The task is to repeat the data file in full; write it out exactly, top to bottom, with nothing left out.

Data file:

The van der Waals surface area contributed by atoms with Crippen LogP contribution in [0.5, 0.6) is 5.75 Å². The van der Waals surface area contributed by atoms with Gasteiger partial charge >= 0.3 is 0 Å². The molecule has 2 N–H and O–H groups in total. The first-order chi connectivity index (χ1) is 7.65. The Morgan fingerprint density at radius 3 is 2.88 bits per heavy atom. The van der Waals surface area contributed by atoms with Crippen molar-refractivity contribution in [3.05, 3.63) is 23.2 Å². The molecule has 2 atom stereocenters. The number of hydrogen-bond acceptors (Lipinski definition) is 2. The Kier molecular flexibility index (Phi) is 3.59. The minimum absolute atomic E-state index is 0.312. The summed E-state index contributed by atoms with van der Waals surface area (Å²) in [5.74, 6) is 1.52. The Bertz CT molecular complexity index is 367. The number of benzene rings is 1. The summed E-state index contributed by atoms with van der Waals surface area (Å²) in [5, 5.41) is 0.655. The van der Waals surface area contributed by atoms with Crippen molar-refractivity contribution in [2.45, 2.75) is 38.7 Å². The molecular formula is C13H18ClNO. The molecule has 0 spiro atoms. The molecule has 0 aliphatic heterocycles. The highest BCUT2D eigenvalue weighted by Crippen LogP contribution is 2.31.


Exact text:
The van der Waals surface area contributed by atoms with Crippen LogP contribution in [0.5, 0.6) is 5.75 Å². The van der Waals surface area contributed by atoms with Gasteiger partial charge >= 0.3 is 0 Å². The molecule has 2 N–H and O–H groups in total. The first-order chi connectivity index (χ1) is 7.65. The Morgan fingerprint density at radius 3 is 2.88 bits per heavy atom. The van der Waals surface area contributed by atoms with Crippen molar-refractivity contribution in [3.05, 3.63) is 23.2 Å². The molecule has 2 atom stereocenters. The number of hydrogen-bond acceptors (Lipinski definition) is 2. The Kier molecular flexibility index (Phi) is 3.59. The minimum absolute atomic E-state index is 0.312. The summed E-state index contributed by atoms with van der Waals surface area (Å²) in [5.74, 6) is 1.52. The Bertz CT molecular complexity index is 367. The number of benzene rings is 1. The summed E-state index contributed by atoms with van der Waals surface area (Å²) in [5, 5.41) is 0.655. The van der Waals surface area contributed by atoms with Crippen molar-refractivity contribution in [2.45, 2.75) is 38.7 Å². The molecular formula is C13H18ClNO. The molecule has 0 spiro atoms. The molecule has 0 aliphatic heterocycles. The highest BCUT2D eigenvalue weighted by Crippen LogP contribution is 2.31.